On Thursday, beleaguered retail icon Sears Holdings (NASDAQ:SHLDQ) released preliminary results for the fourth quarter that exceeded the company's most recent forecast.

Adjusted earnings before interest, taxes, depreciation, and amortization (EBITDA) improved significantly on a year-over-year basis. This drove a 21% jump in Sears Holdings' share price last week -- although the stock has still lost more than a quarter of its value since the beginning of 2018.

SHLD Price Chart

Sears Holdings weekly stock performance. Data by YCharts.

However, investors should realize that Sears Holdings remains deeply unprofitable. Meanwhile, it is running out of assets that it can sell to cover its losses. There's no reason to believe that the company's recent guidance update heralds a true turnaround for Sears.

Sears raises its forecast

Last month, Sears Holdings reported dreadful results for the holiday season. Comp sales plunged about 16%-17% during the combined November-December period. As a result, Sears projected that adjusted EBITDA would remain in negative territory in the fourth quarter, ranging between a loss of $70 million and a loss of $10 million.

At the midpoint of that guidance range, adjusted EBITDA would have improved by $21 million year over year, far less than the $100 million improvement achieved in Q3. Considering how rapidly Sears Holdings is burning cash, it clearly needs to improve its financial performance at a much faster pace.

Sears had better news to report last week. The company now estimates that adjusted EBITDA was roughly flat (plus or minus $10 million) in the fourth quarter. It also reported that comp sales fell 15.6% for the full quarter. This implies that sales trends improved somewhat in January. Total revenue for the period fell to $4.4 billion from $6.1 billion a year earlier.

The exterior of a Sears full-line department store during the day with two customers about to walk in and cars driving in front of it

Sears' revenue continued to erode rapidly last quarter. Image source: Sears Holdings.

That said, breaking even in the most profitable quarter of the year after excluding major costs like interest and pension expense is hardly something to celebrate. Additionally, Sears Holdings' ongoing attempt to exchange some of its existing debt for new debt that would allow "payment-in-kind" -- i.e., paying interest with additional debt rather than cash -- highlights the company's worsening financial condition.

Just another January bounce

Investors should also note that this isn't the first time that Sears' sales trajectory has improved in January. For example, two years ago, management pointed out that comp sales dipped just 4.5% in January 2016, marking the best monthly performance of the company's 2015 fiscal year. The trend didn't last. Sears Holdings posted a full-year comp sales decline of 7.4% during fiscal 2016.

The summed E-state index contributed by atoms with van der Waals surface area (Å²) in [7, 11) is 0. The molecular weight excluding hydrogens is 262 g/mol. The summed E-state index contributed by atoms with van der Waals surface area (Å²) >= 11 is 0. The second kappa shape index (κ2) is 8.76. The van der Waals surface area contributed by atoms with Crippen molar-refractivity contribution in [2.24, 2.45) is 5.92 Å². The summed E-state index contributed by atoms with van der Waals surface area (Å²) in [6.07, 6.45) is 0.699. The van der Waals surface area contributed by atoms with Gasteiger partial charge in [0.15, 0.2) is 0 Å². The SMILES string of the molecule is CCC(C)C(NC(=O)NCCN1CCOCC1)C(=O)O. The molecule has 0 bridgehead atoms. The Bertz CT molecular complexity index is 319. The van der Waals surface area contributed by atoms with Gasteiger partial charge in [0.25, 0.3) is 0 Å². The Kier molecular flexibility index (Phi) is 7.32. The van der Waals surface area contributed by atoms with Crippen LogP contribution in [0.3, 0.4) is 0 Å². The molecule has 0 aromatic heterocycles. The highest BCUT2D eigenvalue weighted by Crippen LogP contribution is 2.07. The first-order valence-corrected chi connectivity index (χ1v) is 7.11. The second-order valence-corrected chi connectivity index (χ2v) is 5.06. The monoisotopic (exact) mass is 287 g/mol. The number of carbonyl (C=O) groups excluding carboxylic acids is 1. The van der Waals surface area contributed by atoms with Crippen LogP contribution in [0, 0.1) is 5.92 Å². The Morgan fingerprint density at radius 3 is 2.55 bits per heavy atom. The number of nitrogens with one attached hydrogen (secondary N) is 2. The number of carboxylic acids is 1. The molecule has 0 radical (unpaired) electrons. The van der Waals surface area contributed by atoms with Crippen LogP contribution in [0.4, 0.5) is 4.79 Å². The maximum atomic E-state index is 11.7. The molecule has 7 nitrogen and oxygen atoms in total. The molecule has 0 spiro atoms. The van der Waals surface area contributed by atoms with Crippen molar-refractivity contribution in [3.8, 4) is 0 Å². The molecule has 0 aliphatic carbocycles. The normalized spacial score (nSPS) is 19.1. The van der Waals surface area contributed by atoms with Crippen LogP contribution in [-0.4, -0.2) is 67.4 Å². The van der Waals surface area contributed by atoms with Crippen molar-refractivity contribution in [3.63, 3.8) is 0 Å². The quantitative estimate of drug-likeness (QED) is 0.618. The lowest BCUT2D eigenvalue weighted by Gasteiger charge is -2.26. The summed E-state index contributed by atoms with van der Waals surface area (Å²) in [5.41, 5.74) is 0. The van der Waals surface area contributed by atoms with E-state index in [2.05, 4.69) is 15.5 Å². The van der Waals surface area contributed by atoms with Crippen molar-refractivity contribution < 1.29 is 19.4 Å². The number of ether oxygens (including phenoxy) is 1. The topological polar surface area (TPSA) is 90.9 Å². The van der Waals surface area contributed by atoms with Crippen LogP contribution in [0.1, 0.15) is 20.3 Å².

Sears saw a similar trend improvement in January 2017. Comp sales dropped 12%-13% for the combined November-December period of 2016, but fell by just 10.3% for Q4 as a whole.

January is one of the lowest-volume sales months of the year, as consumers work to pay off their holiday purchases. The seasonality of Sears' sales trends has changed in recent years, leading to better comp sales results during January than in the rest of the year. Yet Sears Holdings is still likely to experience another severe revenue decrease in 2018, offsetting its cost-cutting actions.

Racing against the clock

For the past three years, Sears Holdings has been burning about $2 billion of cash annually. That does include restructuring costs, but its downsizing efforts mean that the company is likely to continue paying a substantial amount in severance and lease termination fees for the next few years. Pension contributions will diminish following a $407 million payment in early 2018, but that will only make a small dent in the company's cash burn rate.

Following a massive cost-cutting effort in 2017, Sears Holdings' profitability is improving by hundreds of millions of dollars on an annualized basis. However, to reach breakeven free cash flow, it needs more than $1 billion of annualized improvement, excluding pension payments.

There's no sign that Sears is capable of this level of profit improvement. With the company's asset base quickly shrinking and creditors closing in, Sears Holdings will probably be forced into bankruptcy by the end of 2019, so investors should stay away.

This article represents the opinion of the writer, who may disagree with the “official” recommendation position of a Motley Fool premium advisory service. We’re motley! Questioning an investing thesis -- even one of our own -- helps us all think critically about investing and make decisions that help us become smarter, happier, and richer.